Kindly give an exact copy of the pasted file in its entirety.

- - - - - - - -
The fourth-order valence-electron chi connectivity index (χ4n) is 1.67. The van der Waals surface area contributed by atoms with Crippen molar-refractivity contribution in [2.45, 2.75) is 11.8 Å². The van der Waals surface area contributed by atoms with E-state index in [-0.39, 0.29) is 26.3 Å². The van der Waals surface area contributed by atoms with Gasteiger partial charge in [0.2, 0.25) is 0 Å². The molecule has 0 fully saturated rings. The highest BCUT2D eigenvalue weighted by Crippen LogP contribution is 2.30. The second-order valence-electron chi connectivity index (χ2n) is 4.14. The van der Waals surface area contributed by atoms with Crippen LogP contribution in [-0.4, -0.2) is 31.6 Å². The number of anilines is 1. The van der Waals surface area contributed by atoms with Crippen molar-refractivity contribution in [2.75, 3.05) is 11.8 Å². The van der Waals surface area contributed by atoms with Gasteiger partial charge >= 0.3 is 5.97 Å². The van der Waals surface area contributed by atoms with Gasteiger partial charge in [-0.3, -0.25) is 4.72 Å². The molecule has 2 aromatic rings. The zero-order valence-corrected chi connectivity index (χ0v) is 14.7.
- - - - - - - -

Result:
The fourth-order valence-electron chi connectivity index (χ4n) is 1.67. The van der Waals surface area contributed by atoms with Crippen molar-refractivity contribution in [2.45, 2.75) is 11.8 Å². The van der Waals surface area contributed by atoms with E-state index in [-0.39, 0.29) is 26.3 Å². The van der Waals surface area contributed by atoms with Gasteiger partial charge in [0.2, 0.25) is 0 Å². The molecule has 0 fully saturated rings. The highest BCUT2D eigenvalue weighted by Crippen LogP contribution is 2.30. The second-order valence-electron chi connectivity index (χ2n) is 4.14. The van der Waals surface area contributed by atoms with Crippen LogP contribution in [-0.4, -0.2) is 31.6 Å². The number of anilines is 1. The van der Waals surface area contributed by atoms with Crippen molar-refractivity contribution in [2.75, 3.05) is 11.8 Å². The van der Waals surface area contributed by atoms with Gasteiger partial charge >= 0.3 is 5.97 Å². The van der Waals surface area contributed by atoms with Gasteiger partial charge in [-0.3, -0.25) is 4.72 Å². The molecule has 2 aromatic rings. The zero-order valence-corrected chi connectivity index (χ0v) is 14.7.